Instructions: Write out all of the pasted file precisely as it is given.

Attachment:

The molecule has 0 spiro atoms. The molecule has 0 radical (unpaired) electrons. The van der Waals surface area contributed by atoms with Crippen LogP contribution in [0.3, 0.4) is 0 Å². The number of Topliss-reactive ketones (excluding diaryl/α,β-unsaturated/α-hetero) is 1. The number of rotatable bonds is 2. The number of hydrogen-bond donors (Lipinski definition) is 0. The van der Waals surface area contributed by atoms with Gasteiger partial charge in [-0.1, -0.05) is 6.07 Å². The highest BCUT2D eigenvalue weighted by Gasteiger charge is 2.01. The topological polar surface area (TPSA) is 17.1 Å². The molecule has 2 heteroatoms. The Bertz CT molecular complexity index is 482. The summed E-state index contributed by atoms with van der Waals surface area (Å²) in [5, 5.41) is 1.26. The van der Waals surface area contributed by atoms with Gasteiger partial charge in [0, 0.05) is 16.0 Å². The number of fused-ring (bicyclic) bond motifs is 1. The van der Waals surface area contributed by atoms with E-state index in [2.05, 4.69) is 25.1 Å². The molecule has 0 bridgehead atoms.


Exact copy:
The molecule has 0 spiro atoms. The molecule has 0 radical (unpaired) electrons. The van der Waals surface area contributed by atoms with Crippen LogP contribution in [0.3, 0.4) is 0 Å². The number of Topliss-reactive ketones (excluding diaryl/α,β-unsaturated/α-hetero) is 1. The number of rotatable bonds is 2. The number of hydrogen-bond donors (Lipinski definition) is 0. The van der Waals surface area contributed by atoms with Gasteiger partial charge in [-0.1, -0.05) is 6.07 Å². The highest BCUT2D eigenvalue weighted by Gasteiger charge is 2.01. The topological polar surface area (TPSA) is 17.1 Å². The molecule has 2 heteroatoms. The Bertz CT molecular complexity index is 482. The summed E-state index contributed by atoms with van der Waals surface area (Å²) in [5, 5.41) is 1.26. The van der Waals surface area contributed by atoms with Gasteiger partial charge in [0, 0.05) is 16.0 Å². The number of fused-ring (bicyclic) bond motifs is 1. The van der Waals surface area contributed by atoms with E-state index in [2.05, 4.69) is 25.1 Å². The molecule has 0 bridgehead atoms.